This is a past event.
When: Thursdays-Saturdays, 8 p.m. and Sundays, 2 p.m. Continues through Oct. 28 2007
Price: $17-$25

There's a lot to savor in Shotgun Players' production of Bulrusher, a 2007 Pulitzer finalist by Brooklyn-based Berkeley native Eisa Davis about a girl found floating down the river as a baby, who knows nothing about her parents except that they didn't want her, and that at least one of them was black. Bulrusheris set in Boonville, California in 1955, and Davis makes liberal use of the peculiar local Boontling dialect. An extensive glossary is provided in the program, but the cast doesn't quite make the language sound natural. Co-directors Margo Hall and Ellen Sebastian Chang's staging is well paced and has some marvelous touches, especially the way they use a waterfall to show Bulrusher's connection with the river, but it's hampered by the wooden performance of KiryaTraber as Bulrusher herself. Traber lingers lovingly on poetic monologues, making them sound more flowery than they are, and rushes through dialogue so that it's hard to understand. Bulrusher may be a mystic outsider, but the blank stare Traber points anywhere but where the action is just makes her seem vacant. (At the Ashby Stage through October 28; 510-841-6500 or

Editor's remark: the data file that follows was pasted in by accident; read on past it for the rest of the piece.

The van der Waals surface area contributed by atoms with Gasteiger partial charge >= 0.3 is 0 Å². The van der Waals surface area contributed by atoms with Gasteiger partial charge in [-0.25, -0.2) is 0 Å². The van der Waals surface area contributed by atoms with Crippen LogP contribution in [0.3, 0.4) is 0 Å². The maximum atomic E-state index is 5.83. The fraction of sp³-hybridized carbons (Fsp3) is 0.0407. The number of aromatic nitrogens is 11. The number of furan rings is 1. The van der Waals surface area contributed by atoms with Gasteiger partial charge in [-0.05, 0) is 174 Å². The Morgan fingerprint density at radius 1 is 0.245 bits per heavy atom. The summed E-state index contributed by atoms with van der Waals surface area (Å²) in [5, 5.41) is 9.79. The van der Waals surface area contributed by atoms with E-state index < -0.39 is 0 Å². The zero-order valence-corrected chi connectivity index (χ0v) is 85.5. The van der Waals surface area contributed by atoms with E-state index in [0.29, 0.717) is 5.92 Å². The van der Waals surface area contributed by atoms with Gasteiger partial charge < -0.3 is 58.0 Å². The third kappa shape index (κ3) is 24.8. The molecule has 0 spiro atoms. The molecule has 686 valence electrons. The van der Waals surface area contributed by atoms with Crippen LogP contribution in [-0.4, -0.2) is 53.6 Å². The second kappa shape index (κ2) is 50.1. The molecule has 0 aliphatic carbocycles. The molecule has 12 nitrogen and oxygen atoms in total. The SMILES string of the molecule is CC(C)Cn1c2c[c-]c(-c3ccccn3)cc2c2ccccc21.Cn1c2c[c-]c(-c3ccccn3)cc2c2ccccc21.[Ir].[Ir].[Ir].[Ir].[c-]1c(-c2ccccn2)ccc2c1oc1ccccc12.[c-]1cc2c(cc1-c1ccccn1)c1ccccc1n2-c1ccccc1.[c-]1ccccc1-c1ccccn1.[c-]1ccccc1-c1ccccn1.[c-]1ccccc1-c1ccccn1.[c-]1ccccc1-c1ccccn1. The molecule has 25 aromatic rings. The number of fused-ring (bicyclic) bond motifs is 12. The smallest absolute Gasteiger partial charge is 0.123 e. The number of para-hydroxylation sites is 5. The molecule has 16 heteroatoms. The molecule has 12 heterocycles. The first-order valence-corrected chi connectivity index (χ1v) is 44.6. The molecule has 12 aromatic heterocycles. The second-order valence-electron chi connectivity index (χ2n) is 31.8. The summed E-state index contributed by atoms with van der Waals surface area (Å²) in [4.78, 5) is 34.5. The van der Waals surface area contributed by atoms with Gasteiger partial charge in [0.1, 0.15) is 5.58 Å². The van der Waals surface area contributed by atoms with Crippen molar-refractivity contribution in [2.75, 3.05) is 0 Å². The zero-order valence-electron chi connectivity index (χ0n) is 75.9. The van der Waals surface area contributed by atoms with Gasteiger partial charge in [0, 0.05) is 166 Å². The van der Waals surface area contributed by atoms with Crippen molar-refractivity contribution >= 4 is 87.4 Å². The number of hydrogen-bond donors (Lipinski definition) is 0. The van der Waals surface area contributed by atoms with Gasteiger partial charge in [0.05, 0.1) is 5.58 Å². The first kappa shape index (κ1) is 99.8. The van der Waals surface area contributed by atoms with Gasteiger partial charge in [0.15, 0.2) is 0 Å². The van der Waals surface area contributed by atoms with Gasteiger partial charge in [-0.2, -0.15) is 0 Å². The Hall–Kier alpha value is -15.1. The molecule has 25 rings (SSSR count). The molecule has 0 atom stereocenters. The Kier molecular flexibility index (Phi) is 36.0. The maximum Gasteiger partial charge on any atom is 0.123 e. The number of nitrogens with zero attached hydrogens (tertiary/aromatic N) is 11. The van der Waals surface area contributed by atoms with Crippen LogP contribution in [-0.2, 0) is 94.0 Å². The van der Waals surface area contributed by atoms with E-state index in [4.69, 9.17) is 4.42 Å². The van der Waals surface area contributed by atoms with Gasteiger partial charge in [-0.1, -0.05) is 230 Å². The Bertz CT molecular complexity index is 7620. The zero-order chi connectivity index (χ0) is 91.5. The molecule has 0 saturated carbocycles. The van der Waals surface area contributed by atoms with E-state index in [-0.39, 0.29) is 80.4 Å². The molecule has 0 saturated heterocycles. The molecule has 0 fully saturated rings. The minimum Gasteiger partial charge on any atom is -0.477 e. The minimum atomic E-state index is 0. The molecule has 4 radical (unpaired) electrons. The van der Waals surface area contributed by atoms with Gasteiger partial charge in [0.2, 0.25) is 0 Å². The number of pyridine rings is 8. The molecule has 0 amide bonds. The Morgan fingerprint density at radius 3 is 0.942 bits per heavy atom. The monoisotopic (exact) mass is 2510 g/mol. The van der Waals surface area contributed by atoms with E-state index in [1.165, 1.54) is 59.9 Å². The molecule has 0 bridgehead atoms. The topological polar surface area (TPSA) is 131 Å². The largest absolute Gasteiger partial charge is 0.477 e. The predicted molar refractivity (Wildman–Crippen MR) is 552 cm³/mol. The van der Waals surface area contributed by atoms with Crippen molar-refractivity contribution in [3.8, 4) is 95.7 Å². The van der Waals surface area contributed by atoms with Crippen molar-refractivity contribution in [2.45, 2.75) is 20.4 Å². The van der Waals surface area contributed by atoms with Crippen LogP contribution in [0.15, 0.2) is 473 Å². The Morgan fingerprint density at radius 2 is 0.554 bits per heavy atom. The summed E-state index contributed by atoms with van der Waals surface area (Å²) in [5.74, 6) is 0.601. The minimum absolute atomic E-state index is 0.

— Sam Hurwitt


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